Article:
So, instead I traded in my beautiful dresses for elegant shalwar kameez with a dupatta. It made my grandfather happy, and saved me the shame of a horrendous fashion mistake.

young maheen
Young me-rocking my shalwar kameez-Clearly, I have always loved colour too much

Fast forward to the year 1994, I came to visit Pakistan from Bahrain and stayed at my grandparents. Unlike many girls my age, I was taller, and actually looked a lot older than my age. I think that was my last growth spurt because I clearly did not get any taller.

There I am looking the oldest amongst all my cousins. Believe it or not, the one in the pink striped shirt is only a year younger than me. And the one in red with a bob is only 8 months older-

My grandfather, who had a way with words, told me to wear the duppata on my head. I had long, luscious silky hair, that my Dada Jaan wanted me to confine to the duppata. He explained to me that covering my head is like adding a frame to an already beautiful picture. I was an obedient child, dared not to argue my case then, and so I did what he said, albeit defiantly. I had it on, but I Hated it. I walked around day and night with the duppata on my head-deep down hating this curse placed upon me by my grandfather.


I didn’t wear it when we went outside, but this rule imposed upon me was followed to the T in my grandfather’s home. My mom’s sister happened to visit us during that time from Karachi. My aunt, being the youngest, was a woman of fashion, and I was also close to her-I remember standing in the kitchen and crying to her that I have been forced to wear this abomination on my head. She empathised, heard my cries-but could not do much to change my situation. I prayed and waited for the days we would leave. Once I left Islamabad, the dupatta was off and freedom was mine again.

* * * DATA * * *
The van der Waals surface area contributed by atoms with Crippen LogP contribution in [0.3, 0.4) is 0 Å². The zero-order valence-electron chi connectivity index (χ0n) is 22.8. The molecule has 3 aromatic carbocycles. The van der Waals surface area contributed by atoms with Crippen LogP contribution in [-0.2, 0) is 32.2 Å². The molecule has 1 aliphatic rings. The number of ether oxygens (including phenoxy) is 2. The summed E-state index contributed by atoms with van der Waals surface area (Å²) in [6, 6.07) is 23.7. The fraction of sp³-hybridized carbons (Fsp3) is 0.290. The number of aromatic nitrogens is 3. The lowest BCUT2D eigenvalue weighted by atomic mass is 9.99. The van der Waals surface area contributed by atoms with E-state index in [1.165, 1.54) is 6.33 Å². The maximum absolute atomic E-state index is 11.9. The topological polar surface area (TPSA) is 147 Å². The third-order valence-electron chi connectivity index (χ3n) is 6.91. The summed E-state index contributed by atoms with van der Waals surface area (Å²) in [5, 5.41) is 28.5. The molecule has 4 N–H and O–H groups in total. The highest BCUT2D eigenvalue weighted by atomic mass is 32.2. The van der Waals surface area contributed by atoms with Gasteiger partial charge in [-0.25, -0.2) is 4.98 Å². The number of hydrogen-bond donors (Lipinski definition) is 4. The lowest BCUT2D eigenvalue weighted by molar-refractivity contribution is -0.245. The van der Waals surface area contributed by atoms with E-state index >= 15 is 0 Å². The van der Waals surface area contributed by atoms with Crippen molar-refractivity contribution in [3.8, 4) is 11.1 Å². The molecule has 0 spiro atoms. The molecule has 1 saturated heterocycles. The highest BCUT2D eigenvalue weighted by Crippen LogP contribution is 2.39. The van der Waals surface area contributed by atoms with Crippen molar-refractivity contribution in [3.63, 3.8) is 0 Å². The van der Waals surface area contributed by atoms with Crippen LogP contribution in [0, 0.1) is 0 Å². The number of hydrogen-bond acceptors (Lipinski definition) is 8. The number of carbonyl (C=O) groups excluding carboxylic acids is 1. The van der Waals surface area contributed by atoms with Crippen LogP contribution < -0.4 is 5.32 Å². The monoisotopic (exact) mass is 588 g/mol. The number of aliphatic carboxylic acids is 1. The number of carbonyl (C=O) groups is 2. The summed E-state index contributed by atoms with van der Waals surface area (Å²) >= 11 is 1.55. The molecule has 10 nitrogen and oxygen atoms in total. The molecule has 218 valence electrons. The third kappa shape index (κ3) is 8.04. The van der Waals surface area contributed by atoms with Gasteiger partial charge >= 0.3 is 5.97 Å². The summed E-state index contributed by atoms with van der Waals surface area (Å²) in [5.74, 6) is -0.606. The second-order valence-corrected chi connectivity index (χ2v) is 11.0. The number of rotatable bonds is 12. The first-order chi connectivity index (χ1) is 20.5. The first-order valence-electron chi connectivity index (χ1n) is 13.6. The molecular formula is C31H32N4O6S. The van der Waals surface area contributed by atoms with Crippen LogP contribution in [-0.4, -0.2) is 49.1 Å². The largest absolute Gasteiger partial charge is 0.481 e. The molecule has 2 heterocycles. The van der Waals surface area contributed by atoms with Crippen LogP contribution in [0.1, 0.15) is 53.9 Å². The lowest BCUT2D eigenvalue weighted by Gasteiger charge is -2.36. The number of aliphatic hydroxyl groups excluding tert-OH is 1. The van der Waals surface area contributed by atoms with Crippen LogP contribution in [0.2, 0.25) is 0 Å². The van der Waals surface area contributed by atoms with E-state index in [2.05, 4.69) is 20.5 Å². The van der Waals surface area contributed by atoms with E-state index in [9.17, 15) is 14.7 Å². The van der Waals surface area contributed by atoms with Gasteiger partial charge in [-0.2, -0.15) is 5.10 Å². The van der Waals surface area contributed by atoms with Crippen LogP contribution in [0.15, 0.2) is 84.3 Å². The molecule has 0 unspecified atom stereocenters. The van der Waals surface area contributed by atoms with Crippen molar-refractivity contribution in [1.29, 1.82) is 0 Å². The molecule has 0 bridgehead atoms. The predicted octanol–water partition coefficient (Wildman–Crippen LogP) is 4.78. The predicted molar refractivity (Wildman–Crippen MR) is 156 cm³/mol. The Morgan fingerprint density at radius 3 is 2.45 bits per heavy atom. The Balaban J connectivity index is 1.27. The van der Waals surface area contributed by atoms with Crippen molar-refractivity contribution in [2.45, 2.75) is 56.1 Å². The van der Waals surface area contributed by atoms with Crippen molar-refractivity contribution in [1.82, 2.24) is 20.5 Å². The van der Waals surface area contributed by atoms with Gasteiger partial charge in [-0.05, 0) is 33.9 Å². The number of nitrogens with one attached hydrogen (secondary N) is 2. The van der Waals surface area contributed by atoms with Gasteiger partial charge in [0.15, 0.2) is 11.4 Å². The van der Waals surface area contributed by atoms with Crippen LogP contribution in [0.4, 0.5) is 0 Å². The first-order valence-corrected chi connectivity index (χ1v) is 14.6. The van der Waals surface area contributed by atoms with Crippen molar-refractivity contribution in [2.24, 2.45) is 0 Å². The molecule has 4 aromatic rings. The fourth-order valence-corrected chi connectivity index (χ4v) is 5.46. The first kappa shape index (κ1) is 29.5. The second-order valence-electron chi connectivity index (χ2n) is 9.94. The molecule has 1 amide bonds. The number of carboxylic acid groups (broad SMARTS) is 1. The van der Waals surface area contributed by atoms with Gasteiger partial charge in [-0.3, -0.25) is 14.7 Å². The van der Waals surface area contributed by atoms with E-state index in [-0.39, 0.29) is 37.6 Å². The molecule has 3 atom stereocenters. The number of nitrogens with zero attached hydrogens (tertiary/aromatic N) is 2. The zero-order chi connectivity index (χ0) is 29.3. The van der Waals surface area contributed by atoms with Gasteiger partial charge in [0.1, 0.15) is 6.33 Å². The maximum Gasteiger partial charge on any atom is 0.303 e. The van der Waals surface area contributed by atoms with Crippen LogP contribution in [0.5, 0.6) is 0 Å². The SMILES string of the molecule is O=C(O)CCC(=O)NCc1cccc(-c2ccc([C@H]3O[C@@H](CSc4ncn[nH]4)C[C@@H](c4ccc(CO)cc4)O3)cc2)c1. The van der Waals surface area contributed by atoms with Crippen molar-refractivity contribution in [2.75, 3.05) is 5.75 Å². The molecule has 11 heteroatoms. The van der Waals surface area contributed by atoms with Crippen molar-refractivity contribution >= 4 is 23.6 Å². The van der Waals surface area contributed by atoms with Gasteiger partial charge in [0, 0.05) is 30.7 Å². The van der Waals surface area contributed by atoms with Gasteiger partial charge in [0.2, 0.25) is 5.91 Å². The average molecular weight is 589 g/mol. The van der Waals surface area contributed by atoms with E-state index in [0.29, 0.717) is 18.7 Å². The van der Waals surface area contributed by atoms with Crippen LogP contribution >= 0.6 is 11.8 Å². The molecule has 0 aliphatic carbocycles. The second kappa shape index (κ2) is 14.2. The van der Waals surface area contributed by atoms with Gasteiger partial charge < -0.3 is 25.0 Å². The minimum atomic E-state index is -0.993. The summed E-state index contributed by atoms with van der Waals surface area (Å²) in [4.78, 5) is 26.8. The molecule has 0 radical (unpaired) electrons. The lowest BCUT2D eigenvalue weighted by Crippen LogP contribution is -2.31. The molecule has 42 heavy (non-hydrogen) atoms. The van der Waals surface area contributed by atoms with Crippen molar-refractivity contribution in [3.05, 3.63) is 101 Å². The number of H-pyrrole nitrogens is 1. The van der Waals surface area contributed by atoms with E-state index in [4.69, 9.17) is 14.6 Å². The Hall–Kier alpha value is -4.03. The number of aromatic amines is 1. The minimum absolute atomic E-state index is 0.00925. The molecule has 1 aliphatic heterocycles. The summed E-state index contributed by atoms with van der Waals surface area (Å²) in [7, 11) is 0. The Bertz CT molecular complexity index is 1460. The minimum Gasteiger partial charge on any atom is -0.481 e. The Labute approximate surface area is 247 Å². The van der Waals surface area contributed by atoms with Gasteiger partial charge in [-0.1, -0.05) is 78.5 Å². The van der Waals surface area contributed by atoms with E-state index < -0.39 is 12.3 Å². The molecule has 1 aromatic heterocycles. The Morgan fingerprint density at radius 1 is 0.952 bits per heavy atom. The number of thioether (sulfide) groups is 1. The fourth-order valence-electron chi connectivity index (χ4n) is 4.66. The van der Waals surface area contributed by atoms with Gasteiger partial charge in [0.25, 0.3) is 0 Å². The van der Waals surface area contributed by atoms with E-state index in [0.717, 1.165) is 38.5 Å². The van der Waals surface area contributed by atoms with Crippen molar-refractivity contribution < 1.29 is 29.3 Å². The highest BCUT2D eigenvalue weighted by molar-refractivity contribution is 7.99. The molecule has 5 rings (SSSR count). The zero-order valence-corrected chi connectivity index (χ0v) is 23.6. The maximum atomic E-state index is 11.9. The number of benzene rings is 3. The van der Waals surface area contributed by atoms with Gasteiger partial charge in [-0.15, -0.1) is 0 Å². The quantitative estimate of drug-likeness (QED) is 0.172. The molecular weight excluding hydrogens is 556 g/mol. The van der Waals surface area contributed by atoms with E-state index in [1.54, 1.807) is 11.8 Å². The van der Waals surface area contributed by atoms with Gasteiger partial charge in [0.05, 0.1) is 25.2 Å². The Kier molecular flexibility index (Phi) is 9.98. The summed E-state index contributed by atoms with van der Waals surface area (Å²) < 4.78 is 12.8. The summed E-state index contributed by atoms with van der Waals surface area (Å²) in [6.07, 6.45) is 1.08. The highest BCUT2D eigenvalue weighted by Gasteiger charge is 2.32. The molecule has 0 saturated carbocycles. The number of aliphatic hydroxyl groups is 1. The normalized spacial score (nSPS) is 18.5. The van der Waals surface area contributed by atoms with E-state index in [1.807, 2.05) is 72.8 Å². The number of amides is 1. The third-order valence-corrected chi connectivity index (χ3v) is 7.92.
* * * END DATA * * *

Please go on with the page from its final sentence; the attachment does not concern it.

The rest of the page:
My last time with my Beloved Dada (grandfather) in 2006
The Last time I ever was in the presence of my beloved Dada Jaan -August 2006-

My father occasionally would also insist that I wear the hijab, but I never did. Unlike my grandfather, I could tell my dad that I will wear it when and if I decide to wear it. When we were preparing for our hajj in 1996, I recall someone said to me that once you do Hajj, Hijaab becomes absolutely compulsory on you. I was not ready to hear this-but I sat there and made dua that Allah help me in this. My father wanted me to buy an abaya to wear on the Hajj Journey-I was never an overt rebel, but did defy within limits-I told my mother there is no way I am buying an abaya.  I will wear a Chaddor and that is more than enough and you need to tell dad to back off.

The top part is the kind of chaddor I wore on Hajj 1996 with my Shalwar Kameez beneath it

I didn’t end up buying an abaya before going on the journey despite my father’s constant insistence. (I did end up buying an abaya whilst in Madinah-but that is for another post-hint it relates to the ‘Me Too’ Campaign). I didn’t want to wear the abaya for Hajj only and then take it off-it seemed kind of hypocritical to me.  I had made an intention before going that I will come back and wear the hijaab since it is compulsory. I dared not share this with anyone and kept it a secret that was between me and God.


They really did not make beautiful abayas back then like they do now. Check out these modern beauties.


Once hajj was completed and we came back, I had started wearing the Hijaab-my father was overjoyed that I had made this decision on my own-and so began my hijaab wearing days.

What is my relationship with hijaab today?